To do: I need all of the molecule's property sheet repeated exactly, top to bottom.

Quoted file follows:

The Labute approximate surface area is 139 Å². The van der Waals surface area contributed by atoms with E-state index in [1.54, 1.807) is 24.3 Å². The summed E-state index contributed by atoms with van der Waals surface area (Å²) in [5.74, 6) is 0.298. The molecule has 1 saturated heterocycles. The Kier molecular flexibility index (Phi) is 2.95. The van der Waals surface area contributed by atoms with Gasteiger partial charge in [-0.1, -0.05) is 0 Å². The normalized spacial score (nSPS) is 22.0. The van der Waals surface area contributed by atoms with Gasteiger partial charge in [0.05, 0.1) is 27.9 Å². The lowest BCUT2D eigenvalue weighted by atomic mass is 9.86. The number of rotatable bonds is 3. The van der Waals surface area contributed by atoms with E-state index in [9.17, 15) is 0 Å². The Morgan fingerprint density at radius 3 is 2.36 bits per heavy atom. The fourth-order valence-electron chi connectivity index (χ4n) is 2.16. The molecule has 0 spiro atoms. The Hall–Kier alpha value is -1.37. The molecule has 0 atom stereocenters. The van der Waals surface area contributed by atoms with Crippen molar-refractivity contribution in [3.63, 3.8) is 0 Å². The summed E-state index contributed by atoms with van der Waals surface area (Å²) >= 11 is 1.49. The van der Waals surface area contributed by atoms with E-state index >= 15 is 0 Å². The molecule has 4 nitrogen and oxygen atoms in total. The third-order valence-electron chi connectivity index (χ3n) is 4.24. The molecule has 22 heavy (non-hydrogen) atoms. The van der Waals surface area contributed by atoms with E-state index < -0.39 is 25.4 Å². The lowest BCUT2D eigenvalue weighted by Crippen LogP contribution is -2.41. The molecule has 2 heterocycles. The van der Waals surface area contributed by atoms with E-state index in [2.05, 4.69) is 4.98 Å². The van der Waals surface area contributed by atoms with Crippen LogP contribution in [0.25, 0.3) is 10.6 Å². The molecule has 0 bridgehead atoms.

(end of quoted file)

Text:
The Labute approximate surface area is 139 Å². The van der Waals surface area contributed by atoms with E-state index in [1.54, 1.807) is 24.3 Å². The summed E-state index contributed by atoms with van der Waals surface area (Å²) in [5.74, 6) is 0.298. The molecule has 1 saturated heterocycles. The Kier molecular flexibility index (Phi) is 2.95. The van der Waals surface area contributed by atoms with Gasteiger partial charge in [-0.1, -0.05) is 0 Å². The normalized spacial score (nSPS) is 22.0. The van der Waals surface area contributed by atoms with Gasteiger partial charge in [0.05, 0.1) is 27.9 Å². The lowest BCUT2D eigenvalue weighted by atomic mass is 9.86. The number of rotatable bonds is 3. The van der Waals surface area contributed by atoms with E-state index in [9.17, 15) is 0 Å². The Morgan fingerprint density at radius 3 is 2.36 bits per heavy atom. The fourth-order valence-electron chi connectivity index (χ4n) is 2.16. The molecule has 0 spiro atoms. The Hall–Kier alpha value is -1.37. The molecule has 0 atom stereocenters. The van der Waals surface area contributed by atoms with Crippen molar-refractivity contribution in [3.63, 3.8) is 0 Å². The summed E-state index contributed by atoms with van der Waals surface area (Å²) >= 11 is 1.49. The van der Waals surface area contributed by atoms with E-state index >= 15 is 0 Å². The molecule has 4 nitrogen and oxygen atoms in total. The third-order valence-electron chi connectivity index (χ3n) is 4.24. The molecule has 22 heavy (non-hydrogen) atoms. The van der Waals surface area contributed by atoms with E-state index < -0.39 is 25.4 Å². The lowest BCUT2D eigenvalue weighted by Crippen LogP contribution is -2.41. The molecule has 2 heterocycles. The van der Waals surface area contributed by atoms with E-state index in [2.05, 4.69) is 4.98 Å². The van der Waals surface area contributed by atoms with Crippen LogP contribution in [0.25, 0.3) is 10.6 Å². The molecule has 0 bridgehead atoms.